Tuesday, May 2, 2017

SSA Plain Writing Compliance Report

Plain Writing Act
“The most valuable of all talents is that of never using two words when one will do.” — Thomas Jefferson 

If you are in need of assistance from one of the various Social Security Administration (SSA) programs, such as Social Security Disability Insurance (SSDI) or Supplemental Security Income (SSI), the first place you might turn to for information is likely to be the Internet. The SSA website is meant to be guide to help access certain benefits that can make or break one’s ability to keep a roof over your head or food on the table. While that course of action is simple in theory, for years countless people have found the process of applying for social assistance programs utterly confusing, which can hinder some from accessing the help they desperately need.

Naturally, pleading one’s case for SSDI or SSI is a process that takes some time, there are number of requirements that one must fulfill in order to gain access to the benefits they need. How clearly the steps that need to be taken are explained by the SSA can make all the difference. Your average person is probably not familiar with the language employed by most government agencies, let alone one so vital as the Social Security Administration.

The Plain Writing Act of 2010

In an effort to help the average citizen navigate the waters for of any government agency, including social welfare, the Plain Writing Act of 2010 was signed into law. “An act to enhance citizen access to Government information and services by establishing that Government documents issued to the public must be written clearly, and for other purposes.”

Government agencies thus, under the law were required to essentially rewrite, shorten or remove esoteric jargon that might confuse your average American. And in it stead, provide clear and concise information. Information that “the public can understand and use."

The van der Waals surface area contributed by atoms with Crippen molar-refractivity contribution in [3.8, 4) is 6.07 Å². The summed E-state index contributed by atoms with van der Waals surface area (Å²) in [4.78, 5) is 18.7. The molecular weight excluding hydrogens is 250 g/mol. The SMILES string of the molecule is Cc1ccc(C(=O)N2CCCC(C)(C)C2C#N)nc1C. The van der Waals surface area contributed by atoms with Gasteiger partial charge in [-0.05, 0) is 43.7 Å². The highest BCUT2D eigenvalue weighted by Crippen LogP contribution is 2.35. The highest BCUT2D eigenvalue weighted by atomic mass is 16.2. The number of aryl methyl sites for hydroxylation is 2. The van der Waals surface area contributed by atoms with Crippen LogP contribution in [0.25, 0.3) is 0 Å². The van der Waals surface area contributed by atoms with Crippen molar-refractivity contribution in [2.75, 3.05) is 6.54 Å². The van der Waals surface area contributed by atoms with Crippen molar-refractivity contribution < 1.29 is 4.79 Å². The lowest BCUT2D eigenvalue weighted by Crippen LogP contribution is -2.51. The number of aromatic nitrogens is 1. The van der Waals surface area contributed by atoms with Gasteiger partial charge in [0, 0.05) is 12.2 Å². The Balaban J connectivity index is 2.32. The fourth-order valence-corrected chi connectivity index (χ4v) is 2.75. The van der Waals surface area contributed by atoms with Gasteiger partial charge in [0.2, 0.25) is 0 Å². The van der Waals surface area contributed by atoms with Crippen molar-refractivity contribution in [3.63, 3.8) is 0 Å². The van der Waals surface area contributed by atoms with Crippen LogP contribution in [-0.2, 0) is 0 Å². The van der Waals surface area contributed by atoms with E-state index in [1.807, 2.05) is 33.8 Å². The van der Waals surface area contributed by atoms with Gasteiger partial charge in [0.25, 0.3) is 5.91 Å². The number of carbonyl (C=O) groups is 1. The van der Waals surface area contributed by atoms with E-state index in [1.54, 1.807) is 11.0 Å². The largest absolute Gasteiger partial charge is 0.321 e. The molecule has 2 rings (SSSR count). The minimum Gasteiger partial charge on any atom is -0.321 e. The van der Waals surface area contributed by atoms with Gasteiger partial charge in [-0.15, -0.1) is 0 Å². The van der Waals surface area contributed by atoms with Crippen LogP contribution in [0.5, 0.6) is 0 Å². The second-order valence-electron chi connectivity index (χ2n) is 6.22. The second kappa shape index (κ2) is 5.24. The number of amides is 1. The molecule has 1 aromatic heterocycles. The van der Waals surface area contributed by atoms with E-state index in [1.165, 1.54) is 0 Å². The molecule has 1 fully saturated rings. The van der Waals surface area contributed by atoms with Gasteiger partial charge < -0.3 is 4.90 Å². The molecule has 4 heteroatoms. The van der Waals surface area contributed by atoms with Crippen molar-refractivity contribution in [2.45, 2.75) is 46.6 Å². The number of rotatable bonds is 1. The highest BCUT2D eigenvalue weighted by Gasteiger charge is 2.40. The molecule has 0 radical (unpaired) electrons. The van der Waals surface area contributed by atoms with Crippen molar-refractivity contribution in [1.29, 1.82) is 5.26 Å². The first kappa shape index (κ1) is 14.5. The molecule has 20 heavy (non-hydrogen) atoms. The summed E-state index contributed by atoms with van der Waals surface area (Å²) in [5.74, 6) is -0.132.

SSA benefits are vital to millions of Americans, a number that continues to grow with each year that passes. The agency understands and is committed to improving the readability of its websites, notices, PDFs, and public-facing documents.

2016 Plain Writing Compliance Report

The process of trimming all writing, across multiple platforms is no easy task, requiring thousands of man-hours and the assistance of information technologies. Recently, the SSA released a report highlighting the progress the agency has made and what they will work on moving forward. Notably:
  • Training employees on Plain Writing, business writing and grammar, and effective writing techniques.
  • Completing a one-year pilot of the Acrolinx editing tool, and purchased licenses for FY 2017;
  • Earning a “B+” for the Writing and Information Design grade on the Federal Plain Language Report Card.
“Our 2016 Plain Writing Compliance Report documents this year’s agency-wide compliance activities and accomplishments. One significant action was to pilot the Acrolinx software. Nearly 500 employees took part in this pilot. Acrolinx has become a valuable tool in our efforts to promote Plain Writing and uniformity when complying with the Act throughout the agency.”

Need Help With the SSA

Qualifying for disability benefits can be trying, leading to unneeded stress. If you, or a loved one could use help, please contact Stephanie Merritt Driscoll. If you can’t work, have been denied SSA benefits, or are applying for the first time—as a Social Security disability advocate, Attorney Driscoll can help.

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